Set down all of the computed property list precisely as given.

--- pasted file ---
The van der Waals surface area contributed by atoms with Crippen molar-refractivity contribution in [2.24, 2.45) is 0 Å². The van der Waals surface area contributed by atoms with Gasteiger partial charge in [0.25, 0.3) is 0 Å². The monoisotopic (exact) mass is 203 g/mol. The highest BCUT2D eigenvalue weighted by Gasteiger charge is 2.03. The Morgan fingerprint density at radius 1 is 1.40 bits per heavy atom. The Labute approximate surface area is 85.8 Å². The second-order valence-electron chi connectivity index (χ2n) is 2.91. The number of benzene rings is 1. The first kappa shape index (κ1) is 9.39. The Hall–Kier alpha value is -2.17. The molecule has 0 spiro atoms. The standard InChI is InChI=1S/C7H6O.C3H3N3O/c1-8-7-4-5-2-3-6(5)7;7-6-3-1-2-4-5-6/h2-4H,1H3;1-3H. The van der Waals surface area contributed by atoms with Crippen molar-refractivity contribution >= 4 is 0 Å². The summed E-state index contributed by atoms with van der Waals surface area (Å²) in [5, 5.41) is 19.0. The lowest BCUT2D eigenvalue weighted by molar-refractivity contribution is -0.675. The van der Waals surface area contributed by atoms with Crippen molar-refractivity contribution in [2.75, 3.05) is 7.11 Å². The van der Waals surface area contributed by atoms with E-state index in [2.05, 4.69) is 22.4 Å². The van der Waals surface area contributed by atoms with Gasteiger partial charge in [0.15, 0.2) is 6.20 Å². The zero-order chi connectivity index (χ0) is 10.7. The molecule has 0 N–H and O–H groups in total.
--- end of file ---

The van der Waals surface area contributed by atoms with Crippen molar-refractivity contribution in [2.24, 2.45) is 0 Å². The van der Waals surface area contributed by atoms with Gasteiger partial charge in [0.25, 0.3) is 0 Å². The monoisotopic (exact) mass is 203 g/mol. The highest BCUT2D eigenvalue weighted by Gasteiger charge is 2.03. The Morgan fingerprint density at radius 1 is 1.40 bits per heavy atom. The Labute approximate surface area is 85.8 Å². The second-order valence-electron chi connectivity index (χ2n) is 2.91. The number of benzene rings is 1. The first kappa shape index (κ1) is 9.39. The Hall–Kier alpha value is -2.17. The molecule has 0 spiro atoms. The standard InChI is InChI=1S/C7H6O.C3H3N3O/c1-8-7-4-5-2-3-6(5)7;7-6-3-1-2-4-5-6/h2-4H,1H3;1-3H. The van der Waals surface area contributed by atoms with Crippen molar-refractivity contribution >= 4 is 0 Å². The summed E-state index contributed by atoms with van der Waals surface area (Å²) in [5, 5.41) is 19.0. The lowest BCUT2D eigenvalue weighted by molar-refractivity contribution is -0.675. The van der Waals surface area contributed by atoms with Crippen molar-refractivity contribution in [2.75, 3.05) is 7.11 Å². The van der Waals surface area contributed by atoms with E-state index in [2.05, 4.69) is 22.4 Å². The van der Waals surface area contributed by atoms with Gasteiger partial charge in [0.15, 0.2) is 6.20 Å². The zero-order chi connectivity index (χ0) is 10.7. The molecule has 0 N–H and O–H groups in total.